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Christophe de Margerie, chief executive of the French oil giant Total, says the "optimistic case" for future global output is 100 million barrels a day. That's just 15 million more than the current figure. If de Margerie is right, global oil demand is on track to outstrip maximum possible supply by the middle of the next decade.

With so many fields in decline, the International Energy Agency said in a sobering July 1 report that "over 3.5 million barrels a day of new production will be needed each year just to hold global production steady." That amount is so great that it would fill up a reservoir the size of Kern River every year.

The prophet of limited supply is Matthew Simmons, a voluble Houston-based consultant who says the world hit its sustainable peak oil level in May 2005. He argues that even Saudi Arabia's super-giant Ghawar field -- with original reserves of 82 billion barrels and covering a 160-by-30-mile expanse -- is in decline. A self-labeled "Darth Vader of darkness," he travels the world and preaches his message in presentations to investors, military officers and Chinese officials.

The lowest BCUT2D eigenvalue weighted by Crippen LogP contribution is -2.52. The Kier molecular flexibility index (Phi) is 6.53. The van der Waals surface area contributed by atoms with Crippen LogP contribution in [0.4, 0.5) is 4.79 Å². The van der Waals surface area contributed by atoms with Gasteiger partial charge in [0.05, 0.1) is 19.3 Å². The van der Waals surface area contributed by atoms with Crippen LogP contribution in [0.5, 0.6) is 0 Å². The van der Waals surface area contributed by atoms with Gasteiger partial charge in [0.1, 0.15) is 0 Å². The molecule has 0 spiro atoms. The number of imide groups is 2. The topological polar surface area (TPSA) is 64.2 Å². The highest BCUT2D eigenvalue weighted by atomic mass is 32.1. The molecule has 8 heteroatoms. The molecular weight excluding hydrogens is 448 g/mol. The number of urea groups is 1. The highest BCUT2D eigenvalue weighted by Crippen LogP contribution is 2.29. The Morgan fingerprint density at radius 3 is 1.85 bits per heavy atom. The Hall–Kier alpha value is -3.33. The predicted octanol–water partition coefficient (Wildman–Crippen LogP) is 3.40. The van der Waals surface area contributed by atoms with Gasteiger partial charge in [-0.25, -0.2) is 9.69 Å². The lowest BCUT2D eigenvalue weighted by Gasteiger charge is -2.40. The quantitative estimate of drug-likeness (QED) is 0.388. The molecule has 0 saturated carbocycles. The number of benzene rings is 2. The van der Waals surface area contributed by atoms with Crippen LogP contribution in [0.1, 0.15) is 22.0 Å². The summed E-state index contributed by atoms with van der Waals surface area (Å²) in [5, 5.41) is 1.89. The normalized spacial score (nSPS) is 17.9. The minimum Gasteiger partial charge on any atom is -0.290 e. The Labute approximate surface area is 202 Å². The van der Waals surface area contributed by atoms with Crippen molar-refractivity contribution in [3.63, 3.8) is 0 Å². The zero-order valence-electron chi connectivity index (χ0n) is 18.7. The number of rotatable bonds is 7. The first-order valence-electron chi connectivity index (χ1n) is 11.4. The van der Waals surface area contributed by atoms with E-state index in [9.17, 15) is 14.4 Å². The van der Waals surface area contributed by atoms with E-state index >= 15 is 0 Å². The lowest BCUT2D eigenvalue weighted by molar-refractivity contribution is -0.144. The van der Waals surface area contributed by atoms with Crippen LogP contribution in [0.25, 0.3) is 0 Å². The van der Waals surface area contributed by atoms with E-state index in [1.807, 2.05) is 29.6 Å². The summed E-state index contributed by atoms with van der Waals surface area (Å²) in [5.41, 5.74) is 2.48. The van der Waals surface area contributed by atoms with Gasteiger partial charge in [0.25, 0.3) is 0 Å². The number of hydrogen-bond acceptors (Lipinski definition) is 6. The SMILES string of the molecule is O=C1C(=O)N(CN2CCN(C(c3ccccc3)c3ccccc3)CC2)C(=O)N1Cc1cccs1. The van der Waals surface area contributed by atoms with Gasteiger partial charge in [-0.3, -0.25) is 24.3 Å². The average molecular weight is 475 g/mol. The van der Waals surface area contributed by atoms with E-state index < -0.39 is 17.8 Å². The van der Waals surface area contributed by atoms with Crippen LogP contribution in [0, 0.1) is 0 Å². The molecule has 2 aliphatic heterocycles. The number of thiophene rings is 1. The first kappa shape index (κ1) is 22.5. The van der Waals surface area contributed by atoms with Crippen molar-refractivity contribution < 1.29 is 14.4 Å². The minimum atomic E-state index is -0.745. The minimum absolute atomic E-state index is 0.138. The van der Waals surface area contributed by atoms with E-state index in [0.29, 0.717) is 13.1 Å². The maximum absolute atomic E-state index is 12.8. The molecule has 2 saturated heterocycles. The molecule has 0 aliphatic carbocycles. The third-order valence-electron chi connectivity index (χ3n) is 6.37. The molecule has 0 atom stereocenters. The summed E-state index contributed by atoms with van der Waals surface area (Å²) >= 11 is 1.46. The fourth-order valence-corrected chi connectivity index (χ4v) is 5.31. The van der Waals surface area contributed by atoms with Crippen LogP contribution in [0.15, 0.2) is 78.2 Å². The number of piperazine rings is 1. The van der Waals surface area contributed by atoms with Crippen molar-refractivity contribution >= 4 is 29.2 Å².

According to his philosophy of "peak oil," supply is so tight that the price of oil, even at its current level, is still too low. He predicts it is headed to $500 a barrel.

At the other end of the debate is Saudi Oil Minister Ali al-Naimi, a voice of optimism. "I am bullish about the role of technology in meeting future and current needs," Naimi said at a meeting in Washington. "Tight conditions in oil markets have caused some observers to speculate that oil supplies are at or near their peak," he said. "I believe such views are short-sighted and ignore the extent to which technology has enabled us to find and produce oil." If technology enables the portion of oil recoverable from Saudi fields to rise 1 percent, he noted, that would amount to 3.5 billion barrels, or about a year's worth of Saudi production.